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“Companies too often become institutionalised passion killers”: Omar Khan


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Omar Khan a pioneer of neuro-linguistic programming and a leading innovator in Transformational Learning in the US and throughout the world says the most essential attribute of a leader is to demonstrate behaviourally and personally what you ask of others.

Omar Khan is the founder and senior partner of a global leadership development and consulting firm that operates in the Americas, the UK, Asia/Pacific (Singapore), the Middle East (Dubai) and South Asia (Pakistan, Bangladesh, Sri Lanka). Following are excerpts of an interview with Khan: 

Q: Can you tell me about your background and in particular how you ended up as a global trotting consultant?

 Only child of parents who were diplomats. Born in Egypt, then Germany, New York from kindergarten to 5th grade, then Kuwait, Saudi Arabia, The Hague to the American School for High School, then University College Oxford, Japan, Stanford Law School switching to behavioural psychology. 

Worked with some of the pioneers of the burgeoning discipline of Neuro-Linguistic Programming (NLP), a study of the ‘software’ of the human brain, and how it processes information and influences emotional states. 

This was the era of re-engineering, and consultants wanted counsellors and ‘coaches’ (not even a named discipline back then) to help them re-engineer attitudes. So, we learned by doing.

And in working with human dynamics, linked to business results, we found a niche, created Sensei, brought it to Asia and the Middle East, then back home to the US via Europe.

Q:  Could you please describe your most significant leadership experience and the impact it had on you as a leader? 

 Working alongside fabled thought leader and best-selling author, M. Scott Peck and his Foundation for Community Encouragement (FCE), in seeking to introduce a methodology of building bridges across divides. We saw the impact of this on creating our approach to Leadership Journeys and taking jaded

Omar Khan

senior leaders into different global cultural contexts, and helping them immerse into those cultures, expand paradigms, while having ‘radical conversations’ about converting strategy into decisive action. The shifts were profound, and the impact truly sustained. It was humbling. 

Creating this approach of radical immersion, openness, authenticity and engagement was extraordinary, and it meant we had to trust in what FCE had taught me, that there is a human hunger for connection, interconnection and collaboration – past the ego masks of apathy, alienation and indifference.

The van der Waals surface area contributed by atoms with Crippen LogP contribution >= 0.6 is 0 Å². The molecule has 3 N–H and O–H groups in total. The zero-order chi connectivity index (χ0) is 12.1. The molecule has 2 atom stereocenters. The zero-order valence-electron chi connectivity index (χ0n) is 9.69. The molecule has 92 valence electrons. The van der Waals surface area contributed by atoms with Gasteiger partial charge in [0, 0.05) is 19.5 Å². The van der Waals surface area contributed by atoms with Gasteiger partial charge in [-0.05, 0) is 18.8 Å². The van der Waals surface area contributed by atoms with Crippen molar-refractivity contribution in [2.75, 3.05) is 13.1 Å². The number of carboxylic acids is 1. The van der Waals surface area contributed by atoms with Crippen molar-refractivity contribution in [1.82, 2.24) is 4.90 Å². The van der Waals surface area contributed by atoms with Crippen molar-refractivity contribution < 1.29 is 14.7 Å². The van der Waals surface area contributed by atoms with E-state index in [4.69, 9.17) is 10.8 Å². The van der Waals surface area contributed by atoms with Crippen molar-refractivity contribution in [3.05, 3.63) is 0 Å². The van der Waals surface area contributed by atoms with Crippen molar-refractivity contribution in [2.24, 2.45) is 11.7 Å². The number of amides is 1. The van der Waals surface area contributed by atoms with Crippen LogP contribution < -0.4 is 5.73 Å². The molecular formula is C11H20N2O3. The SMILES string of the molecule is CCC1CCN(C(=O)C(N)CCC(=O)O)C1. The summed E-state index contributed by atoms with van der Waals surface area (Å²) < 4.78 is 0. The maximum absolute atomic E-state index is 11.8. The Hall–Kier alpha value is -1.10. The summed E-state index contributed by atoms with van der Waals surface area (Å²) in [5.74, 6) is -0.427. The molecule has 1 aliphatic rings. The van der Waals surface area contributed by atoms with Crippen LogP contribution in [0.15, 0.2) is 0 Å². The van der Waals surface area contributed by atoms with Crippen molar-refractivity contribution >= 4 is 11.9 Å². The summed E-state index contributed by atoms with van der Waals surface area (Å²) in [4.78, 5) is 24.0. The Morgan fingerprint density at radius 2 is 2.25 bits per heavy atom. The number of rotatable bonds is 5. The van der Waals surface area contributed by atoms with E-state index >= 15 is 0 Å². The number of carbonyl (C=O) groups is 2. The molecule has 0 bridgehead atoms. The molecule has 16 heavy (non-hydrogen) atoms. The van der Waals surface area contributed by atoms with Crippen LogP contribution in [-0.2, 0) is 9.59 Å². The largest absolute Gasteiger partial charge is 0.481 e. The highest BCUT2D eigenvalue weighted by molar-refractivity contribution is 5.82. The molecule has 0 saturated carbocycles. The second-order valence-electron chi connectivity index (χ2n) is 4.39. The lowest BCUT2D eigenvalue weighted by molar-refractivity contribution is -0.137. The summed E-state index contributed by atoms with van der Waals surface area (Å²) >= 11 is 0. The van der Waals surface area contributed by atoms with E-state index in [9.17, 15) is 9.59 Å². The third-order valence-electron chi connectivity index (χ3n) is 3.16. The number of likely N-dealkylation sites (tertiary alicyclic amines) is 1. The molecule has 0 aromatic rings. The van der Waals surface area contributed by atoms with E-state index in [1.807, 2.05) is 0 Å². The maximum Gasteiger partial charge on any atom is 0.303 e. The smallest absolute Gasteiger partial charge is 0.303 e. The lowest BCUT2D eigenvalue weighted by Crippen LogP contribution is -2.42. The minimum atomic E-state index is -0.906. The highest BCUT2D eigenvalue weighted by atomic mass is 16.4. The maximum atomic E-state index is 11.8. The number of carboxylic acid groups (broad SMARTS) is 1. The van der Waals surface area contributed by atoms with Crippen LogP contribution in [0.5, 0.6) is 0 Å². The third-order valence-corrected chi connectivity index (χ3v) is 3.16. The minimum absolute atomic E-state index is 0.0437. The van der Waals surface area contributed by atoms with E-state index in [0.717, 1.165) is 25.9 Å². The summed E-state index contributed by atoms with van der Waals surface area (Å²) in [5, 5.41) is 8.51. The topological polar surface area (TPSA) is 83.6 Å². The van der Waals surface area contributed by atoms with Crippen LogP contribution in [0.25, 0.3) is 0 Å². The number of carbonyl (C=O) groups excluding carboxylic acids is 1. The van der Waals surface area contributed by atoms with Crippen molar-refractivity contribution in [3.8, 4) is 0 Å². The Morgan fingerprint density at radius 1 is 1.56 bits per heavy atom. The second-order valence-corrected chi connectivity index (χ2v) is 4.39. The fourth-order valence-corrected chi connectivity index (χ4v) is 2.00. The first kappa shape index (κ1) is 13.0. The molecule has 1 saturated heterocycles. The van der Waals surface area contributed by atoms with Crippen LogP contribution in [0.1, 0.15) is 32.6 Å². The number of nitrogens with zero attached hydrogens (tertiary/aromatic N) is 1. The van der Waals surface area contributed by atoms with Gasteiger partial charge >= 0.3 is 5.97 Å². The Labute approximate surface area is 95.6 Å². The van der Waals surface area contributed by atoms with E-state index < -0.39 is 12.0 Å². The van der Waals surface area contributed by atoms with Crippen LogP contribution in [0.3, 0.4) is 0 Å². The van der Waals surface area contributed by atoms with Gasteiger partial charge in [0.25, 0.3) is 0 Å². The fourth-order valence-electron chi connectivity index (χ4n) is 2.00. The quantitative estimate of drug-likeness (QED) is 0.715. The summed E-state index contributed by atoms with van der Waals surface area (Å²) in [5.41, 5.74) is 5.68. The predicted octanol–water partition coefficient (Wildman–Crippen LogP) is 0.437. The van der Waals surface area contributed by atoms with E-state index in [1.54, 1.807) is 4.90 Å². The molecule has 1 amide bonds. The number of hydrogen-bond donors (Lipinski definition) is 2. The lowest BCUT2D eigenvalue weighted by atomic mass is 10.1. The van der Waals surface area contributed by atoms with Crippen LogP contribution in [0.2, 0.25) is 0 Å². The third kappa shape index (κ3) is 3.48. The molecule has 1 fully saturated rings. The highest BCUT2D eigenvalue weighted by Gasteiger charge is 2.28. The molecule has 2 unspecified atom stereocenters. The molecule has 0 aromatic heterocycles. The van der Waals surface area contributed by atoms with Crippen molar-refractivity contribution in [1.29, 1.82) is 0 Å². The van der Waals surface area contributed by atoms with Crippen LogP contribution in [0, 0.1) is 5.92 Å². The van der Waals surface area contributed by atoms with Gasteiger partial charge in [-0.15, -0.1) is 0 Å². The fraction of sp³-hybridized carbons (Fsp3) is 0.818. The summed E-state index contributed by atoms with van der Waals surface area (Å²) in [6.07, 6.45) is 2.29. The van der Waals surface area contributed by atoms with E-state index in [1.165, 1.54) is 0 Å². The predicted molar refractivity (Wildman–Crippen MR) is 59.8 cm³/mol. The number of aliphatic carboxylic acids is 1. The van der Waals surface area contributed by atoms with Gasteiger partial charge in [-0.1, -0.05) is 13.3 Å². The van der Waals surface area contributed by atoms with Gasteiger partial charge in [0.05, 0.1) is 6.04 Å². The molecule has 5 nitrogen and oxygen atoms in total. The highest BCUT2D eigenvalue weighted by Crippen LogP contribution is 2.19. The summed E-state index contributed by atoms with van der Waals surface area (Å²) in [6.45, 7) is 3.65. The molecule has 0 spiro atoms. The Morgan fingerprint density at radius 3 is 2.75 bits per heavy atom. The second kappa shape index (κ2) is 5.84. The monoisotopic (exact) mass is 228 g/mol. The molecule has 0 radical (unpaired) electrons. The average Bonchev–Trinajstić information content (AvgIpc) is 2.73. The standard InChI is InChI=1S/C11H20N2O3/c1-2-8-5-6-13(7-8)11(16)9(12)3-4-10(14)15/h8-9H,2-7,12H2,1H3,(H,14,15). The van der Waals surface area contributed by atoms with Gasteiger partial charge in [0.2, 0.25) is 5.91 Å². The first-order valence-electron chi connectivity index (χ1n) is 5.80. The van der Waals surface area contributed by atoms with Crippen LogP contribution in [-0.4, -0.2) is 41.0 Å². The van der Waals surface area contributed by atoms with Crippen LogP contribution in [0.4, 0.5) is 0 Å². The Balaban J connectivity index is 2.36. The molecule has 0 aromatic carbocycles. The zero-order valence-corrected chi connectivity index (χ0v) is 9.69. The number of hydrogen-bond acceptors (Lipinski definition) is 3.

Q:  How do you really measure success?

 Leadership to me is the value added to the assets you are given to steward. So with all my clients for me success comes when they learn to magnify the value of those assets, human and intangible, and focus them towards meaningful results and real growth. The creation of that capability in a way that lifts business results as well as human results is the greatest success.

Q:  How have you dealt with low morale in an organisation?

 I wrote a book called ‘Liberating Passion’. Its thesis is that passion is natural, its absence is unnatural. Companies too often become institutionalised passion killers. The best way to address low morale is to identify the passion killers, systemic, process based, behavioural, that undermine natural passionate commitment. More personally, leaders have to continually answer the question posted by conductor Ben Zander, “Who am I being that the eyes of my people are not shining?” 

Q:  What was the most challenging case so far in your career?

 No one case comes to mind frankly. But the ‘challenging’ cases have certain patterns in common: leaders in denial, technical solutions sought for problems requiring collective adaptation, taboos of things that cannot be raised or discussed, idiotic internal measures that ‘rationalise’ losing share or stunting growth, behavioural antipathy among those on the senior team who collectively are supposed to be showcasing and role modelling the values and together championing the vision.

Q:  What is the best way to create a win/win relationship in business or in the workplace?

 Understand the biggest needs of the other person, verify their positive intent in the situation. Catch them doing things ‘right’ and acknowledge that publicly. And thereby demonstrate your wanting them to win. Listen deeply and reflect back what you understand them to be saying, and what you take it they mean. And invite collaboration by first offering what you are asking for. Make a commitment first and ask them to join you in it.

Q:  In your opinion what is the most essential attribute of a leader and why?

 There are three. Be able to paint a future people want to help you realise. Be an architect of possibility for that future. Ask yourself first to demonstrate behaviourally and personally what you ask of others.

Q:  On a final note, what advice would you give to a manager on how to become a better boss and obtain better results from their teams?

 Align everyone on critical ‘must win battles’, and then crystallise and align on ‘bold courageous steps’, and then agree how you will hold each other constructively accountable, as a team and individually. 

(The writer is a PhD student studying public debt at the University of Buckingham UK.)

 

 


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